Dogs may lick the air for several reasons, some of which are normal or safe behavior, while others indicate more serious behavior or medical problems. Read on to learn about 12 Reasons Why Dogs Lick The Air. What To Do.
Table of Contents
- 1 12 Reasons Why Dogs Lick The Air. What To Do.
- 2 1. Due To Skin Irritation
- 3 2. An Act of Submission
- 4 3. Due To Anxiety or Stress
- 5 4. When Expecting Food
- 6 5. So As To Perceive / Smell
- 7 6. Act of Imitation
- 8 7. Due To Nausea
- 9 8. Due To Abnormal Behaviour
- 10 9. Due To Foreign Object in The Mouth
- 11 10. Due To Injury or Trauma
- 12 11. Due To Dental Disease or Tooth Pain
- 13 12. Due To Gastrointestinal Issues
- 14 What To Do If You Observe That Your Dog Is Licking Air?
12 Reasons Why Dogs Lick The Air. What To Do.
1. Due To Skin Irritation
Some dogs mimic licking the air and scratching those spots when the dog becomes inflamed or itchy out of reach. If your dog is leaking air and you see his skin appearing to be inflamed or he is scratching various spots, visit the clinic for a veterinary consultation. I recommend it. The veterinarian will discuss many possible causes of skin irritation and provide advice on appropriate treatments.
2. An Act of Submission
Licking the air and licking your lips have been touted as display actions for submission to dogs in scenarios. This happens when a more dominant dog approaches. It’s a way to express their kindness and let others know they’re shy and not interested in competition or fighting.
3. Due To Anxiety or Stress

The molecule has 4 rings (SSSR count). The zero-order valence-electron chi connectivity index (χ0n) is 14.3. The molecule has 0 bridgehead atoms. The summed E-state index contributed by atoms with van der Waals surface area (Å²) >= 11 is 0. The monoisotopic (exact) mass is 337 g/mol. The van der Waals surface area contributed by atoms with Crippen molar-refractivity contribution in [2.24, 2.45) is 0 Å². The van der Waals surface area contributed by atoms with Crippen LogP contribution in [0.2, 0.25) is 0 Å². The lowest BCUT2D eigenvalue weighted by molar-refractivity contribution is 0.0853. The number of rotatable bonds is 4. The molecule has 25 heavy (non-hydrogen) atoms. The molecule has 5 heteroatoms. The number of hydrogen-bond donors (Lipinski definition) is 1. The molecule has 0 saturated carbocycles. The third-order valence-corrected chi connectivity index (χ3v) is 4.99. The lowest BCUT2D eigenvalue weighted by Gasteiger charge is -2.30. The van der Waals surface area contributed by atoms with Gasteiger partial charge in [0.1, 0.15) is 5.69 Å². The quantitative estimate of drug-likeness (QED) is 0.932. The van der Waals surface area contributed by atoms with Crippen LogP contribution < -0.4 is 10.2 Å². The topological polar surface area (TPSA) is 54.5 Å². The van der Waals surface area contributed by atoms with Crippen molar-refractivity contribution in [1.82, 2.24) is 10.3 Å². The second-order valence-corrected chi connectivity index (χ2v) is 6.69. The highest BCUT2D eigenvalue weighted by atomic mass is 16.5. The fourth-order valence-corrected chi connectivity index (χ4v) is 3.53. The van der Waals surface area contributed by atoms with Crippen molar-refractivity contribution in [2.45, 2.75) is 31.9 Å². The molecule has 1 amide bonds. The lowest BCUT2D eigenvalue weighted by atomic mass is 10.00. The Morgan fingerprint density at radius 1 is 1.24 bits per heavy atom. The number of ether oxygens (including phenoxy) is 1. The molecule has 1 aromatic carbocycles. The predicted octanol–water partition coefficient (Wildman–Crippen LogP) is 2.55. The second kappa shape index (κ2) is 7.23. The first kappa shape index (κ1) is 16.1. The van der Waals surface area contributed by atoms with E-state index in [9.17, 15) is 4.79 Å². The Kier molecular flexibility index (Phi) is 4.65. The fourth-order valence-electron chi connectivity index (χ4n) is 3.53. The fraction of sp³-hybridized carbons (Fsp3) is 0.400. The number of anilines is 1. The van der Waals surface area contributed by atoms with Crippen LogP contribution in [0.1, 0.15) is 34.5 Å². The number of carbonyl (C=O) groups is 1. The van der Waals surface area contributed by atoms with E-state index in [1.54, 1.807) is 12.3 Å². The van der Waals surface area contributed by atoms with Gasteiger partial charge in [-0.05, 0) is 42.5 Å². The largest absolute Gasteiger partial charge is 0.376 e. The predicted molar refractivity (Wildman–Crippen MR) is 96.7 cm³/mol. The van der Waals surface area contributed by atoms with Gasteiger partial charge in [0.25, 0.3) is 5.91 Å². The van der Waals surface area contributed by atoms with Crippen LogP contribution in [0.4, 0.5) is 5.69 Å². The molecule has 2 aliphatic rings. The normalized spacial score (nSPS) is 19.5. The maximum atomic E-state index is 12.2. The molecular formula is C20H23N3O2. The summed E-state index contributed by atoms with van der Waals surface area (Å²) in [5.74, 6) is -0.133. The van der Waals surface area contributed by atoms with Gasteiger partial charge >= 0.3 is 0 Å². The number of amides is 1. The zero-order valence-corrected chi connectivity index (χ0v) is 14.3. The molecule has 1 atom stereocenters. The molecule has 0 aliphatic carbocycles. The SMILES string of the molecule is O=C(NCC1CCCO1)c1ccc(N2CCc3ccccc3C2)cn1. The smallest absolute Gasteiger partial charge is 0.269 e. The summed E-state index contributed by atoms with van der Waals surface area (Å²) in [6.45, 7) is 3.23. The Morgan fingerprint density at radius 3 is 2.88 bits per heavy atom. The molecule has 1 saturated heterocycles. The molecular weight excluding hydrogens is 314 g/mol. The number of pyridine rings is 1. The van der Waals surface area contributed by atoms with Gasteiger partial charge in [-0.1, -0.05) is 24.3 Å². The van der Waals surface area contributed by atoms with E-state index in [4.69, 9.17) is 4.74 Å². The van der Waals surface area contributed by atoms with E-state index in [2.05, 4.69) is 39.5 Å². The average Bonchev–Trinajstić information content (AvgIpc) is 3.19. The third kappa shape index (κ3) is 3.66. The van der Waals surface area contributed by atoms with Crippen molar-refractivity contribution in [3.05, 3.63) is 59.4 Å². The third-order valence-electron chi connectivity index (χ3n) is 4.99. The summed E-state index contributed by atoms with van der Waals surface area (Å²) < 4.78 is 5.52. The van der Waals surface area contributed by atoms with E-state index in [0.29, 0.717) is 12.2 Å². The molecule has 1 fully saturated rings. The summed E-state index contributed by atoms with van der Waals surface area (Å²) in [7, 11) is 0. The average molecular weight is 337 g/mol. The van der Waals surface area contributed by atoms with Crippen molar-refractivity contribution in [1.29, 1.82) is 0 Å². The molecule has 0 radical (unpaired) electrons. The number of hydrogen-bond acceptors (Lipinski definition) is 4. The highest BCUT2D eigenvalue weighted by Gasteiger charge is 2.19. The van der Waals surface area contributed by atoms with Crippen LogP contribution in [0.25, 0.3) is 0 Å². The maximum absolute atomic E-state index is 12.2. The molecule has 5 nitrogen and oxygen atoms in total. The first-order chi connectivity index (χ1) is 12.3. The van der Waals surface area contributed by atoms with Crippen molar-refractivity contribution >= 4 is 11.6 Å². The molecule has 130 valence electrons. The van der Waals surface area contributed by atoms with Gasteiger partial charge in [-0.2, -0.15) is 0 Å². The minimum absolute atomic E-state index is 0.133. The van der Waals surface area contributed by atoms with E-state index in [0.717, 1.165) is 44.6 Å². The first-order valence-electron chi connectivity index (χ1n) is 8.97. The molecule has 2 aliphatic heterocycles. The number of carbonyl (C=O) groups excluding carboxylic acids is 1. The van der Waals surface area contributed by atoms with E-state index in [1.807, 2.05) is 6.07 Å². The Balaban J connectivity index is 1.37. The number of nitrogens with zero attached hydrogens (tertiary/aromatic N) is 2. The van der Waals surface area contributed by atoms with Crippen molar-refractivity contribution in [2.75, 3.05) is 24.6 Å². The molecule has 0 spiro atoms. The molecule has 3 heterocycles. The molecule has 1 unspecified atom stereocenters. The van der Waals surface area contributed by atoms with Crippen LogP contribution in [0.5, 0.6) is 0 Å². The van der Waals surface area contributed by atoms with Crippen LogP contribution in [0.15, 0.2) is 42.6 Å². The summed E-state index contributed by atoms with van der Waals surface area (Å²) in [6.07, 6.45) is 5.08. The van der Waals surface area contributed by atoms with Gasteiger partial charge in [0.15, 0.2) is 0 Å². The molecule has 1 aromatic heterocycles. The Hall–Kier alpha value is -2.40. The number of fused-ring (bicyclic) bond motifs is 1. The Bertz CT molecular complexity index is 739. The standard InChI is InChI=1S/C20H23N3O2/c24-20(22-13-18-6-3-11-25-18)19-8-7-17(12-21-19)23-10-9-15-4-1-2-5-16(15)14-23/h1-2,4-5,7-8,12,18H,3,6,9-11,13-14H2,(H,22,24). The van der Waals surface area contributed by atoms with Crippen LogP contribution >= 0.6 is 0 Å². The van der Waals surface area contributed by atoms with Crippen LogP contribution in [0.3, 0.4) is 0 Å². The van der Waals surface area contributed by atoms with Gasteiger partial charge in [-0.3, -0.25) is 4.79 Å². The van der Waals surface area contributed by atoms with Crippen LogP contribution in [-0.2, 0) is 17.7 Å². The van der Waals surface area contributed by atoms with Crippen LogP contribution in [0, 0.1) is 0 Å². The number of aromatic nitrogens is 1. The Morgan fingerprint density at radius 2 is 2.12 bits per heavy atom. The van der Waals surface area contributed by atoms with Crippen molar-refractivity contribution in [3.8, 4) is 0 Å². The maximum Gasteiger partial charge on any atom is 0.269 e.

Animals suffering from stress and anxiety, such as when suddenly brought into a new environment, they may lick the air and lips to calm them down.
4. When Expecting Food
Dogs may start licking the air when they expect food to come or as a sign of hunger.
5. So As To Perceive / Smell
Everyone knows that dogs have an amazing sense of smell, but what you may not know is that dogs have a special sense of smell called the vomeronasal organ. Vomeronasal organ (or Jacobson’s organ) receptors recognize pheromones, chemical signs, and odors. Dogs and other animals curl their upper lips and open their mouths to reveal receptors for the vomeronasal organ.
This behavior is known as the Flehmen response. Licking air can be used as an attempt to direct more particles in the air towards the receptors in that organ.
Read more: 10 Dog Predators to Avoid
6. Act of Imitation
Some dogs will lick the air when scratching out of reach, as an act of mimicking the scratch itself. This behavior is similar to that observed when most dogs move their hind limbs rapidly, mimicking scratching movements. There is a scar on a part of the abdomen.
7. Due To Nausea
When a dog becomes nauseous, it may lick the air. This is a common behavior seen in dogs just before vomiting. It could be as simple as a bad meal, or more complex. Endocrine disorders such as adrenal disorders such as Addison’s disease and Cushing’s syndrome can cause electrolyte imbalances and nausea.
To diagnose this type of illness, the veterinarian must analyze a series of blood samples before and after administration of a particular substance.
8. Due To Abnormal Behaviour
Behaviors that develop when coping with stress can develop until abnormal behaviors. Obsessive or abnormal behaviors are continually repeated beyond the normal behavioral response to environmental stimuli. There are many possible deviant behaviors, and one possibility is an air leak. Abnormal behavior occurs when anxiety and stress are not addressed in the early stages. It is difficult to eradicate deviant behavior. Successful handling of this type of problematic in requires specific case and environmental studies by professional dog trainers or activists. Consistency is the key to solving behavioral problems.